Many healthcare workers, particularly in nursing, are familiar with charting and documenting are essential components of any healthcare job. Although there are multiple kinds of documents and charting available, health professionals often use some common charting patterns, particularly those in the nursing field. Comprehensive charting systems help healthcare communicate and share, make sure the quality of care delivery does not experience when shifts alter or while being moved across patient care, aid in the creation of a record of invoicing services for insurance providers or other funders, can preserve nurses or employees in the event of a claim, and allow you to demonstrate the contributions as a nursing professional (“Nurse Charting 101 | Berxi™”, 2021). Being that nursing is my preferred profession, it is critical for other future nurses and me to fully grasp the charting methods that will be used in order for us to be successful. In this article, I will explain the purposes of both charts and potential improvements that might be made to either one.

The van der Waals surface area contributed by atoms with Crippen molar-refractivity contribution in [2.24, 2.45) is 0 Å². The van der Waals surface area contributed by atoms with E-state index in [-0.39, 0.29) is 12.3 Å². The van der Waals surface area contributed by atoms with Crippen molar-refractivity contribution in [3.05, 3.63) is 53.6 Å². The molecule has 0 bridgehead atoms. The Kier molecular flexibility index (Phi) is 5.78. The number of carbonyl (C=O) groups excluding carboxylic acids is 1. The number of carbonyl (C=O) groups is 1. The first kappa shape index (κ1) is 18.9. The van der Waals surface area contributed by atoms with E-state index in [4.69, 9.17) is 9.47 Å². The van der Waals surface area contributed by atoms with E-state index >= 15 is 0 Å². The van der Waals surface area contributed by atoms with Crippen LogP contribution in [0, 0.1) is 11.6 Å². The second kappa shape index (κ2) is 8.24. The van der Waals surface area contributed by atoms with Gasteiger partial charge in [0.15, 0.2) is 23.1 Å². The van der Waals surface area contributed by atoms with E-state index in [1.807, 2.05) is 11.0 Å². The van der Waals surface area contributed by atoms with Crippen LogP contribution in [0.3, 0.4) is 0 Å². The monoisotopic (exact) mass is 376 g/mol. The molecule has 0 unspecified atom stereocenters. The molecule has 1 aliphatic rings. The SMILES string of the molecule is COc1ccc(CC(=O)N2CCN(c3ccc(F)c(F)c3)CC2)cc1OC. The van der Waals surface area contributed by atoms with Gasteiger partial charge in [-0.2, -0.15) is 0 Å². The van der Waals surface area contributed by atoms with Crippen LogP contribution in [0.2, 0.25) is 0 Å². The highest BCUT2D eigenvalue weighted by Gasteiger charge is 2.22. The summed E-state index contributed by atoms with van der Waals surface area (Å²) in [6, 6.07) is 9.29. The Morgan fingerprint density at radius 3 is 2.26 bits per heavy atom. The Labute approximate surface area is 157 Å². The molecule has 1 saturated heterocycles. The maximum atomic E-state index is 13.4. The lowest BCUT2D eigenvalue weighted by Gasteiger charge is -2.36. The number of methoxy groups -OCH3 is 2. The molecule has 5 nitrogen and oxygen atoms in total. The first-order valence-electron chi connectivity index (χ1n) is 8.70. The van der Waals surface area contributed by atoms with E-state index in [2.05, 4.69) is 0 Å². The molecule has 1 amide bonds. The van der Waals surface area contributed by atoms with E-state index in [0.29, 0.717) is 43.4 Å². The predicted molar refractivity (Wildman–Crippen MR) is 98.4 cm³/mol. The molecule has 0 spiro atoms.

PIE charts were initially created in 1984 by nurses in North Carolina to make documentation more popular in the medical community. Many healthcare professionals, particularly nurses, use this charting style. Because nursing is my preferred profession, it is critical that I fully comprehend this charting style and its implications. It is an abbreviation that represents Problem(P), Intervention (I), and Evaluation(E) in the pie chart (E). The development of PIE charts assisted in abolishing the usage of the more conventional nursing care plan in certain situations. The PIE charting technique consists of the following steps: P, determine what is wrong with the patient by making an evaluation and then defining the issue, I, describe what was performed in order to relieve the condition, and E, report how the treatment functioned. A separate sheet is used in the patient chart to record the findings, with each worry being assigned a number by the nurse. Every time caregivers refer to that particular issue in the patient’s record, and they refer to it by the number given to them. The whole process is problem-oriented, comparable to SOAP, and it includes a lot of the same ground as SOAP charting, but it is a bit more straightforward to implement and maintain. However, simpler is not always preferable. In contrast to more comprehensive recording methods, PIE charting does not establish a primary care plan. Consequently, different nurses may approach the issue in a variety of ways, possibly resulting in inconsistent patient care.